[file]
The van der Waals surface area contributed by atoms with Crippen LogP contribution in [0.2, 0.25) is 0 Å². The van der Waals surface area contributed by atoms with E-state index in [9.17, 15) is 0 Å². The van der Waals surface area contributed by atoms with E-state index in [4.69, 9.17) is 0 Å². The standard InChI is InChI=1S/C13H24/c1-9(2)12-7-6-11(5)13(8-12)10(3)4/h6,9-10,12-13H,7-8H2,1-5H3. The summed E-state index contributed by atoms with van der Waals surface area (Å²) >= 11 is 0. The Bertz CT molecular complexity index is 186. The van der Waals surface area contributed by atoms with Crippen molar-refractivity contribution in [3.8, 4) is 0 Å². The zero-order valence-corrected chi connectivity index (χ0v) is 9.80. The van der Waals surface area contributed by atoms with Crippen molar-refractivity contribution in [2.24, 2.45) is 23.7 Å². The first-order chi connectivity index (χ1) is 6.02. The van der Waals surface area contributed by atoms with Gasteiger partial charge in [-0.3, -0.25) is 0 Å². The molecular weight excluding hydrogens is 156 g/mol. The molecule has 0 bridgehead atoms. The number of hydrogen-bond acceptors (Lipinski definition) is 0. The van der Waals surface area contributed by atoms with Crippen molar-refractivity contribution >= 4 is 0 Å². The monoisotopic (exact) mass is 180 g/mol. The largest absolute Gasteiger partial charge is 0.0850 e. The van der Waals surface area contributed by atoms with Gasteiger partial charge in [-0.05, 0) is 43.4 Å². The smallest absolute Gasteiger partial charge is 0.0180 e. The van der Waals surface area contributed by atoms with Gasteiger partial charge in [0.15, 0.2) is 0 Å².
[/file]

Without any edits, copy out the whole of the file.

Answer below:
The van der Waals surface area contributed by atoms with Crippen LogP contribution in [0.2, 0.25) is 0 Å². The van der Waals surface area contributed by atoms with E-state index in [9.17, 15) is 0 Å². The van der Waals surface area contributed by atoms with E-state index in [4.69, 9.17) is 0 Å². The standard InChI is InChI=1S/C13H24/c1-9(2)12-7-6-11(5)13(8-12)10(3)4/h6,9-10,12-13H,7-8H2,1-5H3. The summed E-state index contributed by atoms with van der Waals surface area (Å²) >= 11 is 0. The Bertz CT molecular complexity index is 186. The van der Waals surface area contributed by atoms with Crippen molar-refractivity contribution in [3.8, 4) is 0 Å². The zero-order valence-corrected chi connectivity index (χ0v) is 9.80. The van der Waals surface area contributed by atoms with Crippen molar-refractivity contribution in [2.24, 2.45) is 23.7 Å². The first-order chi connectivity index (χ1) is 6.02. The van der Waals surface area contributed by atoms with Gasteiger partial charge in [-0.3, -0.25) is 0 Å². The molecular weight excluding hydrogens is 156 g/mol. The molecule has 0 bridgehead atoms. The number of hydrogen-bond acceptors (Lipinski definition) is 0. The van der Waals surface area contributed by atoms with Crippen molar-refractivity contribution >= 4 is 0 Å². The monoisotopic (exact) mass is 180 g/mol. The largest absolute Gasteiger partial charge is 0.0850 e. The van der Waals surface area contributed by atoms with Gasteiger partial charge in [-0.05, 0) is 43.4 Å². The smallest absolute Gasteiger partial charge is 0.0180 e. The van der Waals surface area contributed by atoms with Gasteiger partial charge in [0.15, 0.2) is 0 Å².